Aside from the risk of permanent damage, there’s the problem of retention. How are you going to keep the teeth in the new position long term? Without a retainer, the teeth are likely to just move right back. Technology has changed DIY orthodontics with the advent of 3-D printing. A couple of years ago, a New Jersey college student created his own series of plastic aligners using 3-D printing technology.

This certainly was a new level of DIY orthodontics. He cited the low cost of materials but did not consider the cost of the university equipment that he used to produce his aligners. No matter the method, unsupervised orthodontic treatment can expose the individual to potentially unnecessary risk and irreversible damage.

Direct-to-consumer orthodontics is a relatively recent phenomenon offering a potentially less expensive alternative. These companies tout that their customers receive the benefits of orthodontic treatment without the “hassle” and cost of actually seeing a dentist or orthodontist.

Therein lies the problem. Even though a dentist may review the digital models and design the treatment plan, no one ever physically examines the patient to ensure that their teeth are healthy enough for orthodontic tooth movement. Not everyone is a candidate for orthodontic treatment. For example, patients with active gum disease could be at risk of tooth loss from orthodontic movement or patients who suffer from problems with their jaw joints may find their symptoms are worsened by the tooth movement or just by simply wearing the aligners.

Also, during treatment, no one is monitoring the tooth movement to ensure the treatment is proceeding as planned, which can lead to adverse bite changes like the ones my patient experienced. Tooth movement is a complex process determined by many factors. Rarely does the tooth movement in the mouth go exactly as it is portrayed on the computer screen. The absence of a trained professional to help you overcome these variations can certainly contribute to an adverse outcome. The American Dental Association has come out with a resolution discouraging self-managed orthodontic treatment due to the potential for harm.

The resolution states that the ADA believes that “supervision by a licensed dentist is necessary for all phases of orthodontic treatment, including oral examinations, periodontal examinations, radiographic examinations, study models or scans of the mouth, treatment planning and prescriptions, periodic progress assessments and final assessments with stabilizing (retention) measures.” Additionally, the American Association of Orthodontists has issued a consumer alert providing questions to consider when researching direct-to-consumer orthodontic treatments.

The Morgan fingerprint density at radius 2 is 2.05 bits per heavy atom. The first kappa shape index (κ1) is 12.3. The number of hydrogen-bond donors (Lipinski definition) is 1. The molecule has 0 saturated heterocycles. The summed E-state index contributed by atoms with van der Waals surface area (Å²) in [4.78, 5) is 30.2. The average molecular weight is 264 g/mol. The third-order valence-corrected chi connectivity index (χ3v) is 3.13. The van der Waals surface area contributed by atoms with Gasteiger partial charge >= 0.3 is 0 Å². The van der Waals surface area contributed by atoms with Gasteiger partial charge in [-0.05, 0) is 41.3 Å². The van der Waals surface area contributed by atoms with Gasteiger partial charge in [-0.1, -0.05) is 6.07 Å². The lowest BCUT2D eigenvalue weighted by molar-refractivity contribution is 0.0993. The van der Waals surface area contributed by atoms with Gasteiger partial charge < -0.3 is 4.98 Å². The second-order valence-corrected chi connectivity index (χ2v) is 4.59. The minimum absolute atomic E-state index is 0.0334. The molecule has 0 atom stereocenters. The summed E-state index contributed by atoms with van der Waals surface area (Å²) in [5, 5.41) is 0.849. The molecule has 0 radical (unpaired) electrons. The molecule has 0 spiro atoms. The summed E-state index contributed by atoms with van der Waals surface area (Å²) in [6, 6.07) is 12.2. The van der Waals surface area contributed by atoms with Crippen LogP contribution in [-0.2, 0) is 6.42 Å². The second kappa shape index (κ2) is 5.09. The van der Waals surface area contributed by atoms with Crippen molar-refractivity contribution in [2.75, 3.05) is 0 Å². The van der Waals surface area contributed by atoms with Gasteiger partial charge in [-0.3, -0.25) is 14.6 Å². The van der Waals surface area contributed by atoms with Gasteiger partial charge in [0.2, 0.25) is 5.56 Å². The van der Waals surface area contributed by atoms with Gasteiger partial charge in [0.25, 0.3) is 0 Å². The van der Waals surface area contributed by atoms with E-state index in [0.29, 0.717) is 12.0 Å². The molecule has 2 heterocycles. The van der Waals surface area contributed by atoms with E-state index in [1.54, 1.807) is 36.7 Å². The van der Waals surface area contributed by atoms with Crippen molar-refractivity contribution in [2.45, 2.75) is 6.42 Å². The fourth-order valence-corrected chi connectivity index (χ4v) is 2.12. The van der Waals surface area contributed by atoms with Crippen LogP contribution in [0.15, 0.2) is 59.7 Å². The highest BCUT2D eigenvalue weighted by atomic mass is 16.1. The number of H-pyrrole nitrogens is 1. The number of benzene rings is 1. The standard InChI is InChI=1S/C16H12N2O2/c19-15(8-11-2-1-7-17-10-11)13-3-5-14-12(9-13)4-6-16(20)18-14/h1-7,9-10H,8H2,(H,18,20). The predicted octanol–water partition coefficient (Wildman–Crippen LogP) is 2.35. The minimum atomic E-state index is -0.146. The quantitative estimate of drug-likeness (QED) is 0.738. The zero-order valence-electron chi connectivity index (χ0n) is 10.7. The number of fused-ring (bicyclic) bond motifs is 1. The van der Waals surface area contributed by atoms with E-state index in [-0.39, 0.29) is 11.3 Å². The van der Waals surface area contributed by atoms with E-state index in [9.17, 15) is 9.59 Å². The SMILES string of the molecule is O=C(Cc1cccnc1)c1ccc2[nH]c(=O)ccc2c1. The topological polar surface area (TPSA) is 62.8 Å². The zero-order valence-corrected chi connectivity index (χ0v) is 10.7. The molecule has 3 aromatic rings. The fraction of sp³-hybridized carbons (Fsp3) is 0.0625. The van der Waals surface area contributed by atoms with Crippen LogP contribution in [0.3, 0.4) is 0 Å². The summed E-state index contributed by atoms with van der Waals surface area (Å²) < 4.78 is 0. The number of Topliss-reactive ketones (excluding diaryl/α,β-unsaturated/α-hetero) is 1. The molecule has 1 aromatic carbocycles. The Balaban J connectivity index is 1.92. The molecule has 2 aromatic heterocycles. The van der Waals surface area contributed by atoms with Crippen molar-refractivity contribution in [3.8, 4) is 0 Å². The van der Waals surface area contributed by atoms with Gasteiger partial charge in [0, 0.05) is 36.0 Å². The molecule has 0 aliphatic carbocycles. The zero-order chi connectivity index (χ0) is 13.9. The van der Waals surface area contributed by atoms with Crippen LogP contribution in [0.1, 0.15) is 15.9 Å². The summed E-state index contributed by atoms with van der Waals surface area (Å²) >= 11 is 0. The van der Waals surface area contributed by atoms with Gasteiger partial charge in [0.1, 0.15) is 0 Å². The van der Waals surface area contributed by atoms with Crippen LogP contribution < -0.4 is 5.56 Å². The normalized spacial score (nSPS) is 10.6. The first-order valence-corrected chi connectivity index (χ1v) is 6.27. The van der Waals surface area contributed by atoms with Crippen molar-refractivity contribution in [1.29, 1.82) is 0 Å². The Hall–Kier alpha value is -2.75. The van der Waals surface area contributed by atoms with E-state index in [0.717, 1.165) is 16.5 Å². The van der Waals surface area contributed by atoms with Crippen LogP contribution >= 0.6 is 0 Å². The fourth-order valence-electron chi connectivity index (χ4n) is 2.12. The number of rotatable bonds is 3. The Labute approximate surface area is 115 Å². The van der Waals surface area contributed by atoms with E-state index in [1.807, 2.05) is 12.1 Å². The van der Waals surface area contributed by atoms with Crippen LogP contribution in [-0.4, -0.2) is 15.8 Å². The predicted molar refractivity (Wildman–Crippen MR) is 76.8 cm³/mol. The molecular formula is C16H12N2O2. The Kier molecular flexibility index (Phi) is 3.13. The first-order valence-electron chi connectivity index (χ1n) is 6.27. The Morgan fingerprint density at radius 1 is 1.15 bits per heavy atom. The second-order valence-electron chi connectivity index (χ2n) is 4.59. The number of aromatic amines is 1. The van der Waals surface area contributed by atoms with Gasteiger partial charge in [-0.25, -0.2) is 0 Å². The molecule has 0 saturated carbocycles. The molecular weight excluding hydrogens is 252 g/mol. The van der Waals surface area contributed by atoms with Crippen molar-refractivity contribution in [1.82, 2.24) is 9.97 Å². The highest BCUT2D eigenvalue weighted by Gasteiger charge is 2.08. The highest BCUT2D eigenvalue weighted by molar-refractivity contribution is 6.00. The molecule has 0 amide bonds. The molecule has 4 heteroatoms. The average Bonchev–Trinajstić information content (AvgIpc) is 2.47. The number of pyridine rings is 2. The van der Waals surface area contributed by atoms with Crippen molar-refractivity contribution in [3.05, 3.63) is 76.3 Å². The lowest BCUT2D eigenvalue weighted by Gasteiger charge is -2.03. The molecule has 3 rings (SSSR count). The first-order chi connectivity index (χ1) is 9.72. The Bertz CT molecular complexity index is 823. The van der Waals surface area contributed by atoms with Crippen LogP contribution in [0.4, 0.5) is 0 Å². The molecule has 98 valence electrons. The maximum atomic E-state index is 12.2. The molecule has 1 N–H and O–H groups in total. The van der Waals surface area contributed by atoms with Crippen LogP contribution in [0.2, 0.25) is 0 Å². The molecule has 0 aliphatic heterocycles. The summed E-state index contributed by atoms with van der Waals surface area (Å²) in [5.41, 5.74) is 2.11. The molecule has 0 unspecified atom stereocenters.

Tooth movement is a complex process determined by many factors. Rarely does the tooth movement in the mouth go exactly as it is portrayed on the computer screen. The absence of a trained professional to help you overcome these variations can certainly contribute to an adverse outcome.

Maj. Michael Silverman, 375th Dental Squadron

Before you consider DIY orthodontics or direct-to-consumer orthodontics, consider the risks involved vs. the initial cost savings. Our main concern is the health of our military community. I would strongly encourage anyone considering orthodontic treatment to seek the care of a dental professional who will be available to examine you in person and oversee your treatment directly.

While it is impossible to eliminate all risk with any medical or dental care, having your care overseen by a qualified health care professional that will be able to physically examine you and guide your treatment will give you the best chance to minimize the risks associated with the treatment and maximize the benefits.